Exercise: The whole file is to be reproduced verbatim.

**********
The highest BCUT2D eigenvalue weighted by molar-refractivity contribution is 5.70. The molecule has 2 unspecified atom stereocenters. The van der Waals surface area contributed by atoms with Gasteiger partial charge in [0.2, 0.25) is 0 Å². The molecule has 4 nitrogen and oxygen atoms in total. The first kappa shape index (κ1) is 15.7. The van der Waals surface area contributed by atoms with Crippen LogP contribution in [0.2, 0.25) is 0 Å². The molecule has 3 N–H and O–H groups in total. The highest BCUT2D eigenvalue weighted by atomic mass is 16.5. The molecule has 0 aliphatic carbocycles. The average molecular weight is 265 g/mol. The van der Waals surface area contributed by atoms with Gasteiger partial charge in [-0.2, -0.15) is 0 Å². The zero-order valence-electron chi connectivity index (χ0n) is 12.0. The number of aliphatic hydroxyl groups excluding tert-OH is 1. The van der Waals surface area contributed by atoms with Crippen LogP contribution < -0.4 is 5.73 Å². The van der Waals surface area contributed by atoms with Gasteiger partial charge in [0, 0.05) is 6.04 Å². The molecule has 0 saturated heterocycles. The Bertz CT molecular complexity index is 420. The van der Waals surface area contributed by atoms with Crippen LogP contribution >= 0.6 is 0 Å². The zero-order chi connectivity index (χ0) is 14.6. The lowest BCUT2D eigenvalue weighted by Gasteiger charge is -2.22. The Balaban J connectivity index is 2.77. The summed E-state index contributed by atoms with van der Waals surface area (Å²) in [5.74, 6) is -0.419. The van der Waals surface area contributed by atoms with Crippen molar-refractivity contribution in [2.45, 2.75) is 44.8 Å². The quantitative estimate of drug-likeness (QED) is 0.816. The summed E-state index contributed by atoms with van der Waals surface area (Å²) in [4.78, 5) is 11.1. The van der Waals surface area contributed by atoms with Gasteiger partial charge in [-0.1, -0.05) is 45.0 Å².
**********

The highest BCUT2D eigenvalue weighted by molar-refractivity contribution is 5.70. The molecule has 2 unspecified atom stereocenters. The van der Waals surface area contributed by atoms with Gasteiger partial charge in [0.2, 0.25) is 0 Å². The molecule has 4 nitrogen and oxygen atoms in total. The first kappa shape index (κ1) is 15.7. The van der Waals surface area contributed by atoms with Crippen LogP contribution in [0.2, 0.25) is 0 Å². The molecule has 3 N–H and O–H groups in total. The highest BCUT2D eigenvalue weighted by atomic mass is 16.5. The molecule has 0 aliphatic carbocycles. The average molecular weight is 265 g/mol. The van der Waals surface area contributed by atoms with Gasteiger partial charge in [-0.2, -0.15) is 0 Å². The zero-order valence-electron chi connectivity index (χ0n) is 12.0. The number of aliphatic hydroxyl groups excluding tert-OH is 1. The van der Waals surface area contributed by atoms with Crippen LogP contribution < -0.4 is 5.73 Å². The van der Waals surface area contributed by atoms with Gasteiger partial charge in [0, 0.05) is 6.04 Å². The molecule has 0 saturated heterocycles. The Bertz CT molecular complexity index is 420. The van der Waals surface area contributed by atoms with Crippen LogP contribution >= 0.6 is 0 Å². The zero-order chi connectivity index (χ0) is 14.6. The lowest BCUT2D eigenvalue weighted by Gasteiger charge is -2.22. The Balaban J connectivity index is 2.77. The summed E-state index contributed by atoms with van der Waals surface area (Å²) in [5.74, 6) is -0.419. The van der Waals surface area contributed by atoms with Crippen molar-refractivity contribution in [2.45, 2.75) is 44.8 Å². The quantitative estimate of drug-likeness (QED) is 0.816. The summed E-state index contributed by atoms with van der Waals surface area (Å²) in [4.78, 5) is 11.1. The van der Waals surface area contributed by atoms with Gasteiger partial charge in [-0.1, -0.05) is 45.0 Å².